The Drakensberg Mountain Range is located in parts of eastern South Africa and across the Kingdom of Lesotho. The name "Drakensberg" comes from Old Dutch (now evolved into Afrikaans), meaning "dragon". This is because the Voortrekkers, Dutch pioneers spreading from southwest South Africa, believed a dragon lived in these rugged mountains. Many areas of the Drakensberg Mountain Range are difficult to access due to their untamed, rugged terrains. However, there are still some excellent hiking routes in the area. The average temperatures vary with the season in the Drakensberg Mountains, with colder weather in July and August and warmer weather in December and January. Due to the altitude, the days in the Drakensberg Mountains are generally quite warmer, often giving way to rather cold nights.
While the Drakensberg Mountains can be difficult to access, a trip there is definitely worth the effort. Tourism in the mountains is geared towards outdoorsy people looking for adventure, challenge, and spectacular views. Hikes in this part of South Africa, including along the border with Lesotho, have stunning views of the mountain range, and lead to views of the famed "Devil's Tooth". While independent hikes are possible, the trails are not monitored and can be precarious, so it is safest to travel with an experienced guide. Day hikes and multi-day treks are both possible in this area, but hikers should use their discretion when choosing the difficulty level of their prospective hikes there. Tourist numbers are just high enough for a reliable infrastructure to have developed based in the mountains, though only a limited number of tourists visit this area every year. If you are traveling in South Africa and interested in visiting a unique and beautiful mountain range, definitely make the Drakensberg Mountains a priority.
The Drakensberg Mountain Range is one of the largest national parks in eastern South Africa, even greater in size than the famous Kruger National Park. There are some small South African and Basutho communities in the mountains, allowing visitors to meet and connect with the local people. These communities have handiwork-based business initiatives, wherein they generate revenues through creating beautiful traditional crafts. Additionally, it is possible to see the cave art of the San people in some areas in South Africa and Lesotho. This cave art is not well known, and unfortunately little effort has gone into ensuring its preservation. The art is very impressive in how it has withstood the climate, and is definitely worth taking a look at. Additionally, the Drakensberg Mountains have the second highest waterfall in the world in terms of elevation, with a total top-to-bottom drop distance of 3,107 feet (947 meters).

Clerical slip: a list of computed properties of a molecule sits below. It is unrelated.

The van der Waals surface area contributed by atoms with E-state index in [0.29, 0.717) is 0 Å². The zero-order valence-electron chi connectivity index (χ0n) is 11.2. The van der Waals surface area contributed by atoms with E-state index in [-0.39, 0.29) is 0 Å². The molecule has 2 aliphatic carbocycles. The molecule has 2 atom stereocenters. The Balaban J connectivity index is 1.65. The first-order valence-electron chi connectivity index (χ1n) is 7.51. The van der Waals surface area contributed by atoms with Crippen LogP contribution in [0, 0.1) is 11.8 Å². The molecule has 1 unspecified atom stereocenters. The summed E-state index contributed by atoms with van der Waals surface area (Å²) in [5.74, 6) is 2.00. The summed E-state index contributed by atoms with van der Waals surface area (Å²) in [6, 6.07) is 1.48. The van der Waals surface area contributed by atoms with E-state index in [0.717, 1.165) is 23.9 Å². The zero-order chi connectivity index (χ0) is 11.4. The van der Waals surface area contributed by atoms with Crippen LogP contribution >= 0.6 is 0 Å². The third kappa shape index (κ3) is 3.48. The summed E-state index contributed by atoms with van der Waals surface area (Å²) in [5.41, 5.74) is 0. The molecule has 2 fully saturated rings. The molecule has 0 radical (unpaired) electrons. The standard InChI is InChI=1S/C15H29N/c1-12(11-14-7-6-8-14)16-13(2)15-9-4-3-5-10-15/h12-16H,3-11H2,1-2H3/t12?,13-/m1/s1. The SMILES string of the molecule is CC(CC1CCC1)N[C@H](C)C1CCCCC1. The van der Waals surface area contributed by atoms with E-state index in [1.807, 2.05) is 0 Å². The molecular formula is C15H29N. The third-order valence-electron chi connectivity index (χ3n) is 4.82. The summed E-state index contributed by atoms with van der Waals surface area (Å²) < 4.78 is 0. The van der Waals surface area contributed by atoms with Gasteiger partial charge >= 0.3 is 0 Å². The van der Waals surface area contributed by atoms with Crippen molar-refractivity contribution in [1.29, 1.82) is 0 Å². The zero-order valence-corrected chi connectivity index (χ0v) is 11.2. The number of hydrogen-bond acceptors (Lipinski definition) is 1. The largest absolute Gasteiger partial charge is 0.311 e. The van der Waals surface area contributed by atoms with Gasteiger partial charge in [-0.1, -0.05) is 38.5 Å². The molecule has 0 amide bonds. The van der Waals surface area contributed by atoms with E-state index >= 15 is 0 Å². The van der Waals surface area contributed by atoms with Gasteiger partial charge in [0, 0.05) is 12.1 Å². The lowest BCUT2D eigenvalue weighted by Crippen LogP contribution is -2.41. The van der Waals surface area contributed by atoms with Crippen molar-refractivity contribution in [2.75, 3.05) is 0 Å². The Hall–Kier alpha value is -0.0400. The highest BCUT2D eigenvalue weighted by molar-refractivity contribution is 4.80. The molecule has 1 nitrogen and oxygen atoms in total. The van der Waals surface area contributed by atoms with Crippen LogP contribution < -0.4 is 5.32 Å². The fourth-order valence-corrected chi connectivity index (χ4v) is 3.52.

The Drakensberg Mountains are home to many rivers, and a select array of flora and fauna. Several of its plants are only to be found in the Drakensberg Mountains themselves, making them unique to the area. There is a special aloe plant found here that grows its leaves in a spiral formation. The most commonly seen animals in the mountains are Cape vultures and baboons. It is possible to hear wind in the wings of vultures when near a precipice. The environment is relatively uninhabitable to humans, due to the minimal agricultural potential resultant from the mountainous terrain. It is important for visitors to invest in the economies of the local communities to the people living in the mountains, because it affords unto them economic independence, and ultimately encourages education and community development. Visitors can buy grass-woven baskets and handmade metal and beaded jewelry.
The Drakensberg Mountains are not without their dangers. Geographically, the mountains have sheer cliffs, and visitors should maintain a reasonable distance from their edges. Baboons run freely along the plateaus, and are notorious for stealing food. If a baboon happens to rob a backpack with food in it, it is best to allow the baboon to take the pack without a fight, since they can become very aggressive. The main threat in the area to its ecological balance of the mountains is the people who live and visit it. Litter and pollution have the potential to corrupt the landscape, and should therefore be kept to an absolute minimum.